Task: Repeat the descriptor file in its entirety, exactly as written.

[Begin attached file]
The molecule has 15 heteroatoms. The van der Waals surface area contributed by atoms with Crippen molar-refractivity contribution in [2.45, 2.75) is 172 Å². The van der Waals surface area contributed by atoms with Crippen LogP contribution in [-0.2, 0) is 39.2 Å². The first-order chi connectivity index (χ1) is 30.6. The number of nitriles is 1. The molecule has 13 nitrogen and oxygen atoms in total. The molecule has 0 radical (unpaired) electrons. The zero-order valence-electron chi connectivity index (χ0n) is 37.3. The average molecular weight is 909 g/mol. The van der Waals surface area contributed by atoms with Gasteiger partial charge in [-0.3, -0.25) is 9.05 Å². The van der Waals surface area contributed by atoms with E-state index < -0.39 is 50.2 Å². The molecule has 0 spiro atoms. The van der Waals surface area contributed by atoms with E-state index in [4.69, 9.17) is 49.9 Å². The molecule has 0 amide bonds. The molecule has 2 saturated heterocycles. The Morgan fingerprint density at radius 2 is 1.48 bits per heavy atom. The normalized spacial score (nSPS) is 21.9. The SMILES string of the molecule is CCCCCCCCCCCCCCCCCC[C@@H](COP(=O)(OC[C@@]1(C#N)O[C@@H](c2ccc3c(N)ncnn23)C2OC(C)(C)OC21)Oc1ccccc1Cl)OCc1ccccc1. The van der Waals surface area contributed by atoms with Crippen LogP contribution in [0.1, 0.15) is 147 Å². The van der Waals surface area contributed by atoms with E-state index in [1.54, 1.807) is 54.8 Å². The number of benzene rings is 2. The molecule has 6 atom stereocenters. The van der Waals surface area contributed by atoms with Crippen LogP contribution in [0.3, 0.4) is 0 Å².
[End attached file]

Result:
The molecule has 15 heteroatoms. The van der Waals surface area contributed by atoms with Crippen molar-refractivity contribution in [2.45, 2.75) is 172 Å². The van der Waals surface area contributed by atoms with Crippen LogP contribution in [-0.2, 0) is 39.2 Å². The first-order chi connectivity index (χ1) is 30.6. The number of nitriles is 1. The molecule has 13 nitrogen and oxygen atoms in total. The molecule has 0 radical (unpaired) electrons. The zero-order valence-electron chi connectivity index (χ0n) is 37.3. The average molecular weight is 909 g/mol. The van der Waals surface area contributed by atoms with Gasteiger partial charge in [-0.3, -0.25) is 9.05 Å². The van der Waals surface area contributed by atoms with E-state index < -0.39 is 50.2 Å². The molecule has 0 spiro atoms. The van der Waals surface area contributed by atoms with E-state index in [4.69, 9.17) is 49.9 Å². The molecule has 0 amide bonds. The molecule has 2 saturated heterocycles. The Morgan fingerprint density at radius 2 is 1.48 bits per heavy atom. The normalized spacial score (nSPS) is 21.9. The SMILES string of the molecule is CCCCCCCCCCCCCCCCCC[C@@H](COP(=O)(OC[C@@]1(C#N)O[C@@H](c2ccc3c(N)ncnn23)C2OC(C)(C)OC21)Oc1ccccc1Cl)OCc1ccccc1. The van der Waals surface area contributed by atoms with Crippen LogP contribution in [0.1, 0.15) is 147 Å². The van der Waals surface area contributed by atoms with E-state index in [1.54, 1.807) is 54.8 Å². The number of benzene rings is 2. The molecule has 6 atom stereocenters. The van der Waals surface area contributed by atoms with Crippen LogP contribution in [0.3, 0.4) is 0 Å².